Is it possible to track human behavior -- movement patterns and purse snatching, shopping preferences and all kinds of other things, from property values to energy consumption -- within the confines of city spaces? Tim Stonor, founder of Space Syntax, thinks so. He founded the urban planning software company some 15 years ago, inspired in part by the work of Bill Hillier, whose landmark book “The Social Logic of Space” codified spatial layouts and urban movement. City neighborhoods from London to Beijing are thought to have their own unique deep structure and spatial signature.
The analysis of how human beings actually navigate urban places will comes in handy for the task of retrofitting the spaces that don't quite work right. Case in point: City Hall Plaza, where Stonor is consulting alongside Utile Inc. on a redesign. The consensus is the plaza feels barren because it lacks active edges. But planners need to be sure they don't create anything new that could also work against the best use of the space. Stonor, a Loeb Fellow who spoke at the Lincoln Institute recently, plans to draw on experience in analyzing Trafalgar Square in London, where a set of stairs and blocked entry points interfered with natural desire lines. The redesign has prompted a new life for the area, beyond the pigeons and the tourists snapping pictures.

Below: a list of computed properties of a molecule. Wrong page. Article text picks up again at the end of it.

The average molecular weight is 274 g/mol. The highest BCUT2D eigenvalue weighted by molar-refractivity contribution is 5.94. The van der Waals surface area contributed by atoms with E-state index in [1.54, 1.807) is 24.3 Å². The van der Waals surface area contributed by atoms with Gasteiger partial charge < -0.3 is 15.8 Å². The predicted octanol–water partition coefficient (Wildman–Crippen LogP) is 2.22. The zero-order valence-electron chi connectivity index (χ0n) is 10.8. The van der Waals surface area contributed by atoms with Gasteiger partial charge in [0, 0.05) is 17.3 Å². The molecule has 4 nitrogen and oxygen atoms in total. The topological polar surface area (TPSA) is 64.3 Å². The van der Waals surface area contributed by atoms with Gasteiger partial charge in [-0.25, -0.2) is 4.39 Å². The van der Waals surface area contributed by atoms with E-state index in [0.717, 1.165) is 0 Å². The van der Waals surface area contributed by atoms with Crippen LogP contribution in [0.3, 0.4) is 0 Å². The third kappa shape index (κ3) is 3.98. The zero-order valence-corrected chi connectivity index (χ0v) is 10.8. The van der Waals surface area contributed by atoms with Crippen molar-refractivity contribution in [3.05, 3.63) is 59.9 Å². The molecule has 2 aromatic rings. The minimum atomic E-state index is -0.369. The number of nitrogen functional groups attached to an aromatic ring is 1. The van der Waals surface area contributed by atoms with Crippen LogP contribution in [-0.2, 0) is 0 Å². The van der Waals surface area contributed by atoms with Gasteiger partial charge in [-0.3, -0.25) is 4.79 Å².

Because he believes it will help integrate disciplines -- from urban economics and town planning, to criminology and landscape architecture -- the planning software will soon be freely available as open-source -- “free, resilient, with multiple options, open – not unlike a city,” he said. Linking in Google Maps and GIS, satellite and Census data, the use of such software could create legions of educated stakeholders and citizen planners armed with mobile devices, he said, from New York City to the slums of Mumbai.
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